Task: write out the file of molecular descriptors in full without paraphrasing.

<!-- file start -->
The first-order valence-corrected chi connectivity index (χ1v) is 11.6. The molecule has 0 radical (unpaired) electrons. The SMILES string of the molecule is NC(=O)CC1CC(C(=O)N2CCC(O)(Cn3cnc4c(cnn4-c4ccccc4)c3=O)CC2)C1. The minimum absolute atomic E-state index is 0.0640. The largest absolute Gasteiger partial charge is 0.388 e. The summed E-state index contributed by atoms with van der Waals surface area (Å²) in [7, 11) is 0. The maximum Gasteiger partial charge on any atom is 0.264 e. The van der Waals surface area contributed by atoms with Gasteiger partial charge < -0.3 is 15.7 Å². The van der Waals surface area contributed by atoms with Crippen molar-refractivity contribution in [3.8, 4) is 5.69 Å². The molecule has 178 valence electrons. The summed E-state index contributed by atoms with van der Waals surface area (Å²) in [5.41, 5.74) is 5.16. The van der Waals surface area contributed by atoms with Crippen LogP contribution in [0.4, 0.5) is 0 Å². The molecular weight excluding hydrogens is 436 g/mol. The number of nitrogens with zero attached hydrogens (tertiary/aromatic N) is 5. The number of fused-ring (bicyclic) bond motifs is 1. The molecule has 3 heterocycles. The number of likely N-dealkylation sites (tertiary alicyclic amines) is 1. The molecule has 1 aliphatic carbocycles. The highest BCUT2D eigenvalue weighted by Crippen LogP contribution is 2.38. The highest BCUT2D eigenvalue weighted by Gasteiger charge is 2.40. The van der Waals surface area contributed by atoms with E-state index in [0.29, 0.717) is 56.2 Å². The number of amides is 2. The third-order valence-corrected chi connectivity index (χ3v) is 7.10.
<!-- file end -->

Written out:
The first-order valence-corrected chi connectivity index (χ1v) is 11.6. The molecule has 0 radical (unpaired) electrons. The SMILES string of the molecule is NC(=O)CC1CC(C(=O)N2CCC(O)(Cn3cnc4c(cnn4-c4ccccc4)c3=O)CC2)C1. The minimum absolute atomic E-state index is 0.0640. The largest absolute Gasteiger partial charge is 0.388 e. The summed E-state index contributed by atoms with van der Waals surface area (Å²) in [7, 11) is 0. The maximum Gasteiger partial charge on any atom is 0.264 e. The van der Waals surface area contributed by atoms with Gasteiger partial charge < -0.3 is 15.7 Å². The van der Waals surface area contributed by atoms with Crippen molar-refractivity contribution in [3.8, 4) is 5.69 Å². The molecule has 178 valence electrons. The summed E-state index contributed by atoms with van der Waals surface area (Å²) in [5.41, 5.74) is 5.16. The van der Waals surface area contributed by atoms with Crippen LogP contribution in [0.4, 0.5) is 0 Å². The molecular weight excluding hydrogens is 436 g/mol. The number of nitrogens with zero attached hydrogens (tertiary/aromatic N) is 5. The number of fused-ring (bicyclic) bond motifs is 1. The molecule has 3 heterocycles. The number of likely N-dealkylation sites (tertiary alicyclic amines) is 1. The molecule has 1 aliphatic carbocycles. The highest BCUT2D eigenvalue weighted by Crippen LogP contribution is 2.38. The highest BCUT2D eigenvalue weighted by Gasteiger charge is 2.40. The van der Waals surface area contributed by atoms with E-state index in [0.29, 0.717) is 56.2 Å². The number of amides is 2. The third-order valence-corrected chi connectivity index (χ3v) is 7.10.